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Second hand smokeAccording to ABC 7 There is even more reason now to avoid secondhand smoke. A new study shows secondhand smoke triggers cravings for nicotine and makes it harder for smokers to kick the habit.

Researchers say secondhand smoke has a direct and measurable impact on the brain similar to that of actually smoking.  The findings underscore previous research suggesting exposure to secondhand smoke increases a child’s chances of becoming a smoker later in life. The study was funded by the U.S. National Institute on Drug Abuse.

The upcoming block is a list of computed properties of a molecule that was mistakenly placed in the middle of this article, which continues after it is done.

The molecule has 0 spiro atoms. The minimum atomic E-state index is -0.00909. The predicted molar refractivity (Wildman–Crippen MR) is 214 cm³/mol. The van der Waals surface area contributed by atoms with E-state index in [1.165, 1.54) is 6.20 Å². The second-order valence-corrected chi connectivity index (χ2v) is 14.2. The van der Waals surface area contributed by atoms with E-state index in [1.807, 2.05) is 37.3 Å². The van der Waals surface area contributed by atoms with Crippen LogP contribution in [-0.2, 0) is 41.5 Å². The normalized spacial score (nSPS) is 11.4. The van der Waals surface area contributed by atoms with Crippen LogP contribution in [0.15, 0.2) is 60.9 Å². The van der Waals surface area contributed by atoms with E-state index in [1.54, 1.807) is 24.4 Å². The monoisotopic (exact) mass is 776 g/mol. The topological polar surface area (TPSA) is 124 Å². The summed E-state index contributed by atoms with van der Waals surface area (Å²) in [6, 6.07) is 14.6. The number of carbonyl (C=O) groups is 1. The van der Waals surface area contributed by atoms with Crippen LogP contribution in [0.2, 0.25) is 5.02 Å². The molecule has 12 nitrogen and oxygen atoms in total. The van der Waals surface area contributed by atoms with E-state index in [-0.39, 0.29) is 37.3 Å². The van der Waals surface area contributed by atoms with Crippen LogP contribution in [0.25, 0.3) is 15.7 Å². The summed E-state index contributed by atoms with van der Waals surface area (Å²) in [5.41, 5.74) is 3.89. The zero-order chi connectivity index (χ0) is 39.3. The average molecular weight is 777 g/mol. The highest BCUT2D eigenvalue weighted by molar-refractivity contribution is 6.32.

For years patients have been warned of the dangers of smoking and surgery. Dr. O’Toole provides patients with information regarding the specific risk which include delayed wound healing and increased bruising. Patients having procedures that lift and tighten the skin including breast lift, thigh lift, and arm lift need to pay particular attention to their wounds if they are smokers. The tension on the incision needed to hold the incision together can be very weak and  the incision could be compromised. Secondhand smoke has now become  just as much of a danger to patients before and after surgery. Patients should inform Dr. O’Toole if they are going to be recovering in an environment that is close to regular smokers.


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